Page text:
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Extinct 'Pig-Footed Bandicoot' Galloped Around Australia Like a Wonky Little Horse

Yahoo Science News feed latest items - Tue, 03/26/2019 - 08:28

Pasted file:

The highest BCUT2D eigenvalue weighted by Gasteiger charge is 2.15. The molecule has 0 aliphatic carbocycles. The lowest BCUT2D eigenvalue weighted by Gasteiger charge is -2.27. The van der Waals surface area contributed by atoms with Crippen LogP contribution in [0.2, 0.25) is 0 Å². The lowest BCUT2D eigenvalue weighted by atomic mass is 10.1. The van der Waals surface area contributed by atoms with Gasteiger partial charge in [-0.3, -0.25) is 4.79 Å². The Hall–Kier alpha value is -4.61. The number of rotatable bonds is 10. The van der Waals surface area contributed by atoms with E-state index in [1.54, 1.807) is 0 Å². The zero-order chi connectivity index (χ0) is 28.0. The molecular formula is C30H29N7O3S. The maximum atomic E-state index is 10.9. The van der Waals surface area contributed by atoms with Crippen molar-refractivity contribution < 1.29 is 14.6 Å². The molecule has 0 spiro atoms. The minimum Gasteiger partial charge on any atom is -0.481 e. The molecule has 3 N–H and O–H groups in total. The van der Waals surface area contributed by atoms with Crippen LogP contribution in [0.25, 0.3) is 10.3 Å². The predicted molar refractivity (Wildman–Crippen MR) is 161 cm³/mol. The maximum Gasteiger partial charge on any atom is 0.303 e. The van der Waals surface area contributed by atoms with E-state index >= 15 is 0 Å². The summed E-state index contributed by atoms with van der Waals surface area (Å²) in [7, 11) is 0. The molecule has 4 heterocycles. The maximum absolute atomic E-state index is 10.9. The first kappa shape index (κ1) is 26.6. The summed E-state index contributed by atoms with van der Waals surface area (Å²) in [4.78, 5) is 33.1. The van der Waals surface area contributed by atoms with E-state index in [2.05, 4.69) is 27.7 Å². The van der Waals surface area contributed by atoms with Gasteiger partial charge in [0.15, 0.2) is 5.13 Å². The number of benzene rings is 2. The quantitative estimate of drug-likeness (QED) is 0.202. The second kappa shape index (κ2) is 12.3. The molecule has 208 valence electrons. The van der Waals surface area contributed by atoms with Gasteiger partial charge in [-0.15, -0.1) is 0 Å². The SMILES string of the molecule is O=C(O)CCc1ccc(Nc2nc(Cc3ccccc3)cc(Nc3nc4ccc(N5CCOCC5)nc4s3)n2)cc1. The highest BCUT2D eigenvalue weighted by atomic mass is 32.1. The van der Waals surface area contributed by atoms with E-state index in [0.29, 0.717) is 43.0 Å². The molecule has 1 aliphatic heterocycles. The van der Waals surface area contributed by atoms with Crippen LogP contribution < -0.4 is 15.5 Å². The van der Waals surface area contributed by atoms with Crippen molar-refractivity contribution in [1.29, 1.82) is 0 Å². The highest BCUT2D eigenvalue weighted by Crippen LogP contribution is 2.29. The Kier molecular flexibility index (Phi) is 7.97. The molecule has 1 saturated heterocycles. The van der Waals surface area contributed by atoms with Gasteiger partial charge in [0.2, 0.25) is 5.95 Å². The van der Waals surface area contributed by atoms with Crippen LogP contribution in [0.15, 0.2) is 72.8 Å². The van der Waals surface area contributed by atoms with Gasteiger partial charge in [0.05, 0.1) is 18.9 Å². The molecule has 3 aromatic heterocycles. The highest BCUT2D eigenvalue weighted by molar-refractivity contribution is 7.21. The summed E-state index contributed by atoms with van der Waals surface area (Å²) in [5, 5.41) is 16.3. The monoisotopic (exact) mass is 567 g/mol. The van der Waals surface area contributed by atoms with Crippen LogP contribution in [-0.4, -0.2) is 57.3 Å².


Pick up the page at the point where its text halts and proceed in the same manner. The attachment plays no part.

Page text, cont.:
Scientists have discovered a new species of pig-footed bandicoot -- an extinct Australian marsupial that looks like a kangaroo, an opossum and a deer got a bit too friendly at the local watering hole -- and it's about as strange as you'd hope.Pig-footed bandicoots are long-eared, long-tailed herbivores that once scurried about the sandy, arid stretches of central and western Australia for tens of thousands of years before going extinct in the 1950s. Maxing out with a body mass of about 1.3 pounds (600 grams; roughly the weight of a basketball) and a length of about 10 inches (26 centimeters), these mammals are considered to be among the smallest grazing animals that ever lived, according to the authors of a new study published March 13 in the journal Zootaxa.With two functional toes on their front legs and only one on each hind leg, the bandicoots have a bit of an assembled-by-committee look. However, according to interviews conducted with aboriginal tribe members in the 1980s, the tripod toe arrangement did not hinder the little beasts from "galloping" at surprisingly high speeds when distressed. [Marsupial Gallery: A Pouchful of Cute]The aboriginal interviews have been crucial to researchers as there are no pig-footed bandicoots left to study in the wild; only 29 fossilized specimens remain in the world's museums. In the new study, researchers from the Natural History Museum in London and the Western Australian Museum analyzed all 29 of those specimens, taking meticulous bone measurements and comparing DNA samples collected in the 1940s.The results showed that these pig-footed bandicoot fossils represented two distinct species; previously, researchers thought there was only one type.The newly described species, named Chaeropus yirratji after a local aboriginal name for the creature, has larger hind feet and a longer tail than its better-studied cousin (Chaeropus ecaudatus), and may have had different grazing behavior, the researchers wrote. Future understanding of the differences between the two species hinges on researchers being able to find more fossils, which tend to be buried in owl droppings on cave floors. * Photos: World's Cutest Baby Wild Animals * The 12 Weirdest Animal Discoveries * Image Gallery: Evolution's Most Extreme MammalsOriginally published on Live Science.